As a high school freshman, Liesel Von Imhof had a dream of attending college at Harvard. She packed her schedule with challenging classes and participated in varsity sports such as cross-country running and cross-country skiing. She had occasional, debilitating headaches that sometimes caused her to miss school, but she blamed them on stress, dehydration or low blood sugar.
In July 2016, just before her senior year of high school, Liesel’s dream of Harvard was almost derailed when doctors found the reason for her headaches: a Ping-Pong ball-sized tumor in the middle of her brain.
At the urging of her doctors, Liesel, then age 17, and her parents traveled from their home in Anchorage, Alaska, to Seattle Children’s.
Thanks to the care she received here, the support of her family and friends, and her own determination, Liesel is graduating from Harvard this month with a degree in stem cell biology — her first step toward a career in medicine.
Neurosurgery “dream team”
Doctors diagnosed Liesel with a pilocytic astrocytoma tumor, which was causing a buildup of cerebrospinal fluid in her brain and leading to significant swelling, a condition known as hydrocephalus. Left untreated, the condition could be life threatening.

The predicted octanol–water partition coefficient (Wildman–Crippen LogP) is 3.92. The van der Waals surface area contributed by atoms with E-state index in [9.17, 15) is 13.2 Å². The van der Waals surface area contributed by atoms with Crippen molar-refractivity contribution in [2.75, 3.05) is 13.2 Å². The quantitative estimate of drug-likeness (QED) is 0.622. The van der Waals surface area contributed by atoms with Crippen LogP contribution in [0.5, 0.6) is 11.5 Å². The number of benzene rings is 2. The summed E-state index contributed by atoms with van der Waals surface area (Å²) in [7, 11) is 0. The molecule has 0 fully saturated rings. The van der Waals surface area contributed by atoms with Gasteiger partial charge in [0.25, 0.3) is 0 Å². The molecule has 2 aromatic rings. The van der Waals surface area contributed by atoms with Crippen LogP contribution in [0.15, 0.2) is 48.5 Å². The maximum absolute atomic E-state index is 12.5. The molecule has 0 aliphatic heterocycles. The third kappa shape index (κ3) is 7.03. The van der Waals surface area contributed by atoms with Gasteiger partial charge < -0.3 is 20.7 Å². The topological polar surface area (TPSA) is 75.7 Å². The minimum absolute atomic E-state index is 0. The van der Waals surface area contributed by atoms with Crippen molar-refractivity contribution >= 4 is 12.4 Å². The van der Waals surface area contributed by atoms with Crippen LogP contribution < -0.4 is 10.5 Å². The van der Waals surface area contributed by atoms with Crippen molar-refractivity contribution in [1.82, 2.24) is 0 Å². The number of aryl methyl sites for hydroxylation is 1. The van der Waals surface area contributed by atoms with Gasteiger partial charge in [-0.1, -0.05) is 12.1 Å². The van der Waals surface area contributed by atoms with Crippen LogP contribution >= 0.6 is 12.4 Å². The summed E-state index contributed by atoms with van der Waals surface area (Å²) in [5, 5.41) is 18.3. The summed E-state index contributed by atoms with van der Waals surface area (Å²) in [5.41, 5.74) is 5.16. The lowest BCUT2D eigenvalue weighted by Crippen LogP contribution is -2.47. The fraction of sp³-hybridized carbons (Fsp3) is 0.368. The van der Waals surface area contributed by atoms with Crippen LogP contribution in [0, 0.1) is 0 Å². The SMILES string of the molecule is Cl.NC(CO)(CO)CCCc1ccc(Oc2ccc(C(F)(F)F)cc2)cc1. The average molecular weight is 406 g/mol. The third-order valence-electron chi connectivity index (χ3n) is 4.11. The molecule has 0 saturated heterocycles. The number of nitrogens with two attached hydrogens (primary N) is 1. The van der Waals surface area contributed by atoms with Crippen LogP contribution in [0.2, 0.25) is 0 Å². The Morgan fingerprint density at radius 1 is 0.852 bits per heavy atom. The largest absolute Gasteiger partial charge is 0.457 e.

As she prepared for surgery, Liesel agreed to participate in a Tumor Paint clinical trial led by Children’s oncologist Dr. Sarah Leary. Tumor Paint aims to improve surgical outcomes by acting as a molecular flashlight, assisting neurosurgeons in distinguishing tumor tissue from normal brain tissue. Her surgeons, Drs. Amy Lee and Rich Ellenbogen, removed the tumor in a seven-hour surgery.
“We call them the dream team,” Von Imhof said. “When I was in the hospital before surgery, I was just kind of terrified and I didn’t really know what to expect. Dr. Ellenbogen took time out of his day to come visit me. He assured me, ‘Hey, I’ve seen this type of tumor before. Everything looks good. I feel really confident about this.’ ”
Seattle Children’s Brain Tumor Program is among the busiest in the nation, with survival rates for brain tumors that have been higher than the national average for more than 20 years.